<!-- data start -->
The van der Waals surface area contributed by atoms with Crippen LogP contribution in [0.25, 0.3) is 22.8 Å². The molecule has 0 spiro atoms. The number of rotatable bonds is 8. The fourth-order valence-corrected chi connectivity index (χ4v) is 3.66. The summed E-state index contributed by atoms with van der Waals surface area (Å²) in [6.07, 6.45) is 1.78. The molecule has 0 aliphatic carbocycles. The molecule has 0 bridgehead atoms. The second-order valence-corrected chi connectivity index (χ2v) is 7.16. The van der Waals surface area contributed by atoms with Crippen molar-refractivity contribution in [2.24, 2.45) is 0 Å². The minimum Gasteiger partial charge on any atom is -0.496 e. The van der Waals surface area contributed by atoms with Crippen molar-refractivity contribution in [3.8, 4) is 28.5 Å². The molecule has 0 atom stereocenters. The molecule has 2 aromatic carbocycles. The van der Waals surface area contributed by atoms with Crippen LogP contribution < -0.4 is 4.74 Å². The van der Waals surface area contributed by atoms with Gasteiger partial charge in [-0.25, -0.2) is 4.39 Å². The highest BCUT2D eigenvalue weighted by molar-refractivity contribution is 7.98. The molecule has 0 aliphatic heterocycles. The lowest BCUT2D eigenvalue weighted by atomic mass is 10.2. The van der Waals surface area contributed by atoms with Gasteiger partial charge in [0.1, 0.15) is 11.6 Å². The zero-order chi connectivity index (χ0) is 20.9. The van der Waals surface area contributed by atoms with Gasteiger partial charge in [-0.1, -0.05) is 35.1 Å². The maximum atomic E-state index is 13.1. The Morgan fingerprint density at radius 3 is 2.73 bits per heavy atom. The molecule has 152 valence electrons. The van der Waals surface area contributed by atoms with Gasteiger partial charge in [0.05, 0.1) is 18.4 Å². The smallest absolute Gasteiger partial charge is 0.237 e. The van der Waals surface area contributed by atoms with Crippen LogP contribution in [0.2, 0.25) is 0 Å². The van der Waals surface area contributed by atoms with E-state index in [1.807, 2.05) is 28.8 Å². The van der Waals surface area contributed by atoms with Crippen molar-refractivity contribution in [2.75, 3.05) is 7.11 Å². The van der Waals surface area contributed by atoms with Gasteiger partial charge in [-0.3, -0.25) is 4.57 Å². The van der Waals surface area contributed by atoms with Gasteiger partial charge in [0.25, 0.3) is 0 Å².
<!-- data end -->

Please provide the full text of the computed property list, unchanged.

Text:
The van der Waals surface area contributed by atoms with Crippen LogP contribution in [0.25, 0.3) is 22.8 Å². The molecule has 0 spiro atoms. The number of rotatable bonds is 8. The fourth-order valence-corrected chi connectivity index (χ4v) is 3.66. The summed E-state index contributed by atoms with van der Waals surface area (Å²) in [6.07, 6.45) is 1.78. The molecule has 0 aliphatic carbocycles. The molecule has 0 bridgehead atoms. The second-order valence-corrected chi connectivity index (χ2v) is 7.16. The van der Waals surface area contributed by atoms with Crippen molar-refractivity contribution in [2.24, 2.45) is 0 Å². The minimum Gasteiger partial charge on any atom is -0.496 e. The van der Waals surface area contributed by atoms with Crippen molar-refractivity contribution in [3.8, 4) is 28.5 Å². The molecule has 0 atom stereocenters. The molecule has 2 aromatic carbocycles. The van der Waals surface area contributed by atoms with Crippen LogP contribution < -0.4 is 4.74 Å². The van der Waals surface area contributed by atoms with Gasteiger partial charge in [-0.25, -0.2) is 4.39 Å². The highest BCUT2D eigenvalue weighted by molar-refractivity contribution is 7.98. The molecule has 0 aliphatic heterocycles. The lowest BCUT2D eigenvalue weighted by atomic mass is 10.2. The van der Waals surface area contributed by atoms with Gasteiger partial charge in [0.1, 0.15) is 11.6 Å². The zero-order chi connectivity index (χ0) is 20.9. The van der Waals surface area contributed by atoms with Gasteiger partial charge in [-0.1, -0.05) is 35.1 Å². The maximum atomic E-state index is 13.1. The Morgan fingerprint density at radius 3 is 2.73 bits per heavy atom. The molecule has 152 valence electrons. The van der Waals surface area contributed by atoms with Gasteiger partial charge in [0.05, 0.1) is 18.4 Å². The smallest absolute Gasteiger partial charge is 0.237 e. The van der Waals surface area contributed by atoms with Crippen LogP contribution in [0.2, 0.25) is 0 Å². The van der Waals surface area contributed by atoms with E-state index in [1.807, 2.05) is 28.8 Å². The van der Waals surface area contributed by atoms with Crippen molar-refractivity contribution in [2.75, 3.05) is 7.11 Å². The van der Waals surface area contributed by atoms with Gasteiger partial charge in [-0.3, -0.25) is 4.57 Å². The van der Waals surface area contributed by atoms with Gasteiger partial charge in [0.25, 0.3) is 0 Å².